Sunday, 9 May 2010

Day Four

1, 3, 300 (Filers), 300 (Quantock)

The Spirit of Summer


I set off with a seam busting packed lunch from my aunt and hit the road on Devon's reliable Number 1, The Barnstaple Bomber. It was a nice ride. A grandmother with her grandchild in a pushchair got talking to a young mother with her child in another. A man in a wheelchair got on and the pushchairs reorganised themselves so everyone could fit. There were passengers young and old and everyone chatted, sun-toasted. Community spirit at its finest. I felt strong alongside my new bus dependent brothers.


Barnstaple to Ilfracombe. Another pretty ride, the coastline dimpled with little bays and coves. Ilfracombe itself has a harbour, beach, attractive architecture, narrow streets and steep, hardly any chain stores (!) and lots of fun, of which more hence. Public holiday buses run as Sundays, so I had a two hour wait in Ilfracombe. I thought I would locate the departing bus stop before treating myself to a cream tea or coronation chicken sandwich from one of the town's many tea houses. While checking and rechecking the timetable, I heard the beating of drums. From the top of the High Street was a procession, led by the Town Crier in full dress. Following was a Jack in the Green (someone dressed in a lattice frame bound with leaves, flowers and ribbons), chidren waving branches, drummers, accordians and a thrust of folk merrymaking with leaves in their hair and pagan worship on their minds.

The procession proceeded down to the beach front. There they had maypole dancing, morris dancing, border morris (the chaps with green garb and black faces above), Red Petticoats and various other dancers with bells on their shoes. A couple of hundred had turned out for it, and more got swept along with it. Many people, locals included, seemed as surprised as I was to see it occurring. But everyone was happy: blue sky, the sun's heat on our baldnesses (well, some of us), lapping tide and rippling laughter. Bliss.

During the children's country dancing routine, the Town Crier announced that we were all to get ready as we'd all be joining in afterwards. I was stood next to a group of Brummies who joked that they were too old for country dancing. 'I have an excuse not to dance,' I said pointing at my backpack. 'Hey, you're that bloke doing the bus thing, aren't you?' one of them said. Fame. Recognition. And all it took was a bus ride.

It turns out they were on a bus with me earlier that day. They donated me money when I'd gone round with my tin. ''Ang on a sec,' one said, and started waving. 'Roy! Roy, coom over 'ere.' They were friends with the Town Crier, Roy. Roy's smart. They told him my mission and he obviously like it because he announced it, Town Crier style, in front of the entire congregation. I took a bow, received some applause. It was a glorious moment for the cause. After a whip round the trusty tin was nearly full. Very generous the people of North Devon are.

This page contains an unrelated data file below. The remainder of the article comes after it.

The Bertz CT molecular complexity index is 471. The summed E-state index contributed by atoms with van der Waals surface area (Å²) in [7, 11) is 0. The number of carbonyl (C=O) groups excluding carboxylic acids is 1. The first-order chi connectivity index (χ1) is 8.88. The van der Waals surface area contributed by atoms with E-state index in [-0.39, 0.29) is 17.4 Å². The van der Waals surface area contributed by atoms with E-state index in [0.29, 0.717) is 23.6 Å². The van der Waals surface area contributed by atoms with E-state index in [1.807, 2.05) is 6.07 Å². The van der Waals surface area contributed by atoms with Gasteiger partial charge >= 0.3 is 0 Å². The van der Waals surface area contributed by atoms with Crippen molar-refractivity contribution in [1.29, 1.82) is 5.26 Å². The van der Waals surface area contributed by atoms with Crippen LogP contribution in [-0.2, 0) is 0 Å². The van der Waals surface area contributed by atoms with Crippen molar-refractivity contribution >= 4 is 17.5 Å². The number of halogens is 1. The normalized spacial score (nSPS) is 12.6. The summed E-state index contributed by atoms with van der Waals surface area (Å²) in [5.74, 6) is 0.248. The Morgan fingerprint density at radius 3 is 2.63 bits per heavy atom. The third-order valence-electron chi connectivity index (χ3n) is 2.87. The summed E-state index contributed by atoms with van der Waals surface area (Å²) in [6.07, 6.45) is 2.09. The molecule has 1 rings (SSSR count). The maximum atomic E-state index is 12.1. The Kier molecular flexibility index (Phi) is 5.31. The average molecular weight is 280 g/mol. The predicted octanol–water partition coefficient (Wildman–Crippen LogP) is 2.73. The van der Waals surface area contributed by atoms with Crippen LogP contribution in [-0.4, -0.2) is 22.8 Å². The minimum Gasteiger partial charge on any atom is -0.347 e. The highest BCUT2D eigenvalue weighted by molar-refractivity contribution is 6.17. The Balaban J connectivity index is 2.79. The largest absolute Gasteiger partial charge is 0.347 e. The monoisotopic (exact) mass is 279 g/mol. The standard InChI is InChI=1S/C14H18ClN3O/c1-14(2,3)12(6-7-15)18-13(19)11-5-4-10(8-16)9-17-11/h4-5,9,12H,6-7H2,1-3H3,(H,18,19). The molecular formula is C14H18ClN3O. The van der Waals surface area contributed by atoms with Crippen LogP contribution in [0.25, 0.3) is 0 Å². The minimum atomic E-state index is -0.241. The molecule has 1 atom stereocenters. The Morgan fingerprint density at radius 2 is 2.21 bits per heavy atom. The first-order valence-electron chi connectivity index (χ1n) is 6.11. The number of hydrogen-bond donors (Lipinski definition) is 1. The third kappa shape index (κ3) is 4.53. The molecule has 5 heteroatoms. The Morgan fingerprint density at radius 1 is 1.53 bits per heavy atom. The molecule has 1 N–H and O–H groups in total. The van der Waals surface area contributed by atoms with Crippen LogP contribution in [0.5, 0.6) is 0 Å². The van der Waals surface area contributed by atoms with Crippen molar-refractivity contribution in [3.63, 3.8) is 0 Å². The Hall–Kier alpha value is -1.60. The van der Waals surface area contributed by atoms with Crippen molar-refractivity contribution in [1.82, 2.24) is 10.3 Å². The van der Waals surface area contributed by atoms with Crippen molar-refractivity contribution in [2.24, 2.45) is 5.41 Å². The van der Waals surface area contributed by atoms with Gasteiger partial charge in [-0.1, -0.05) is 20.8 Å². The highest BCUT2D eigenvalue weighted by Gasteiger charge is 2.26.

To conclude the revelries, everyone goes down to the beach to strip the Jack. This entails a few of the main procession frantically tearing the leaves and flowers from the lattice frame. When it is bare, the TC rings his bell as loud as ever and bellows, 'THE SPIRIT OF SUMMER IS RELEASED INTO ILFRACOMBE!' It was actually quite a moving moment. Especially as I felt I'd had a small role in the proceedings.

Today was the highpoint of the trip so far. And it was only half past. Half past the day.

three hundred (Filers)

Driver: Beefcake, thick sleepers in both ears, sun leathered skin, collars unbuttoned, tattoos so old the ink has bled. He was a nice bloke. Another Brummie. There's lots of them in the South West. Weird. He told me he'd 'never seen the point' in leaving the country. Having moved from Birmingham to Exmoor, as he had, I can totally understand.

The drive from Ilfracombe to Lynmouth was even more picturesque than the one before. The Lyn flows at the bottom of a very steep valley with hair pin bends so tight the bus had to do three point turns, the driver grappling with the wheel like it was a shark. Despite being a stop off for coach loads of coffin dodgers, Lynmouth was beautiful. I walked along the river and took some pretentious macro photos and some quite cool photos. I will post some up separately and you can compare.

three hundred (Quantock)

Open topped bus. I got smacked on the head a few times by low branches. Brilliant. Amazing views.

I arrived in Minehead around 6. I wanted to find the Minehead 'Obby 'Oss, which was apparently around somewhere. But I was exhausted after the day's Ilfracombic excitement, so I went straight back to my gracious hosts' house and ate the finest home cooked food I think I have ever eaten (apart from anything my mum cooks, of course).

Beetroot soup.

Main Course
Sliced lamb neck fillet with veg and a fine jus.

A pyramid of profiteroles with chocolate sauce.


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